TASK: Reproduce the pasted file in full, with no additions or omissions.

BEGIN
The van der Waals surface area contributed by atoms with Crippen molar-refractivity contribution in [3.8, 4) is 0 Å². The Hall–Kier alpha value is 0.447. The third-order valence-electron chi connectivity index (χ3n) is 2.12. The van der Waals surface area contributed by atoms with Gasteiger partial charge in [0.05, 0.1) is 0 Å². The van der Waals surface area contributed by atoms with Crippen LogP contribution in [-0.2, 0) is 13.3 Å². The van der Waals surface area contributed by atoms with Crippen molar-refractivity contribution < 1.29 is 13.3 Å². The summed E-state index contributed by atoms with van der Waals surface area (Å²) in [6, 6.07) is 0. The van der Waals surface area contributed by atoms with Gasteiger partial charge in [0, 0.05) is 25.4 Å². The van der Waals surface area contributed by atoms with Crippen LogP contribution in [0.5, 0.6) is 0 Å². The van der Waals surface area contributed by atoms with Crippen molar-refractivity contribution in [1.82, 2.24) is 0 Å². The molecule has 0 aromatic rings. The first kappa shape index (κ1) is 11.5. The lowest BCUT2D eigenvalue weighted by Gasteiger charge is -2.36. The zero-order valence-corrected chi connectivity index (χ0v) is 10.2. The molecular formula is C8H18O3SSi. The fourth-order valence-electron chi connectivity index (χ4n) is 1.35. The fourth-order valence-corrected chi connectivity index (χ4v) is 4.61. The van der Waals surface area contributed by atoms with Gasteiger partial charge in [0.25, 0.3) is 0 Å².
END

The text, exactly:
The van der Waals surface area contributed by atoms with Crippen molar-refractivity contribution in [3.8, 4) is 0 Å². The Hall–Kier alpha value is 0.447. The third-order valence-electron chi connectivity index (χ3n) is 2.12. The van der Waals surface area contributed by atoms with Gasteiger partial charge in [0.05, 0.1) is 0 Å². The van der Waals surface area contributed by atoms with Crippen LogP contribution in [-0.2, 0) is 13.3 Å². The van der Waals surface area contributed by atoms with Crippen molar-refractivity contribution < 1.29 is 13.3 Å². The summed E-state index contributed by atoms with van der Waals surface area (Å²) in [6, 6.07) is 0. The van der Waals surface area contributed by atoms with Gasteiger partial charge in [0, 0.05) is 25.4 Å². The van der Waals surface area contributed by atoms with Crippen LogP contribution in [0.5, 0.6) is 0 Å². The van der Waals surface area contributed by atoms with Crippen molar-refractivity contribution in [1.82, 2.24) is 0 Å². The molecule has 0 aromatic rings. The first kappa shape index (κ1) is 11.5. The lowest BCUT2D eigenvalue weighted by Gasteiger charge is -2.36. The zero-order valence-corrected chi connectivity index (χ0v) is 10.2. The molecular formula is C8H18O3SSi. The fourth-order valence-electron chi connectivity index (χ4n) is 1.35. The fourth-order valence-corrected chi connectivity index (χ4v) is 4.61. The van der Waals surface area contributed by atoms with Gasteiger partial charge in [0.25, 0.3) is 0 Å².